Will the Census Bureau keep my information private?
Yes. By law (13 U.S. Code § 9), information gathered from the census is 100% confidential and cannot be shared with any other government agency. Census workers take an oath to protect the privacy of the information collected. They can face jail time and heavy fines if they violate that oath.
Can I get help completing my census?
Yes. Call one of the hotlines on this card to get help filling out your census. These hotlines offer help in several languages.
The US Census Bureau’s Atlanta office can help you verify whether the person at your door is a local census taker. They can also connect you with a partnership specialist: (470) 889-6800
How is the census taken?
The 2020 Census will be the first Decennial Census where people will be counted over the internet. The U.S. Census Bureau will send every U.S. household a postcard before Census Day (April 1). That postcard will contain a link to fill out the census, as well as a code that is unique to that household. The code lets the Census Bureau know that the household has completed the census. If they do not, the Census Bureau will mail a paper questionnaire to the household. If the Census Bureau does not receive a response on paper, a census worker will come to the house to help that person fill out the form.
Households will be able to choose to respond via the traditional census-taking methods, including over the phone, and on paper forms.
Why do we have to count non-citizens in the census?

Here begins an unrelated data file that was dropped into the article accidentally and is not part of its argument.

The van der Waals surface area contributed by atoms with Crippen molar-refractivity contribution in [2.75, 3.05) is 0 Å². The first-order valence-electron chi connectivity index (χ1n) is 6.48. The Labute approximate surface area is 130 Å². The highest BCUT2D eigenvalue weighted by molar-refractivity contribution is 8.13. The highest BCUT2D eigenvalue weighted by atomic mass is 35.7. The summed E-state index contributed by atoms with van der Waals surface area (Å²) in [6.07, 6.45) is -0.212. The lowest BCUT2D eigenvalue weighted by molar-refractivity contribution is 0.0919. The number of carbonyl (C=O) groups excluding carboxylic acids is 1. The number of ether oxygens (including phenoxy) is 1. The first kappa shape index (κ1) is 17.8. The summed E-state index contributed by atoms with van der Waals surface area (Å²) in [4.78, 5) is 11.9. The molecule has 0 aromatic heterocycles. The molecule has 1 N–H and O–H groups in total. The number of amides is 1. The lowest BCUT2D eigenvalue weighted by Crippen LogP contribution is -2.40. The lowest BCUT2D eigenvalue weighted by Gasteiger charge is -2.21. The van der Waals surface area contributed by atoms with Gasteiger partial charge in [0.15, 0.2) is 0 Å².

The Decennial Census was established in Article I, Section 2 of the U.S. Constitution to count U.S. residents, not citizens. Census data allows communities and businesses to plan for things like emergency preparedness, housing development, new product development, and job markets.
What is the status of the citizenship question on the census form?
In June 2019, the Supreme Court blocked the proposed citizenship question from being added to the 2020 census forms. Many who work with immigrants – documented and undocumented – reported that a citizenship question would have led to a much more inaccurate census. When people are afraid to fill out the form, everyone in the household can be left out of the count.
Where are college students, prisoners, and other people living in group quarters supposed to be counted?
These people should be counted at their “usual residence” – wherever they live and sleep most of the time.
Why is community involvement important in the census?
The US Census Bureau does not have the budget or the community connections to do it all. They rely on community groups and leaders to spread the word about the importance of the census – especially in communities that are likely to be undercounted. Local Complete Count Committees are the best way for advocates to get involved in the ‘Get Out the Count’ process, with an emphasis on leaders or “trusted messengers” in Latinx, immigrant, and other communities that are often undercounted.
What role does the state play in the census?
North Carolina has a Governor-appointed state Complete Count Commission that consists of 32 members representing a wide range of constituencies. The Commission is chaired by NC Department of Administration Secretary Machelle Sanders. The Commission provides strategic direction to local Complete Count Committees on messaging, outreach, and coordination as Census Day 2020 approaches.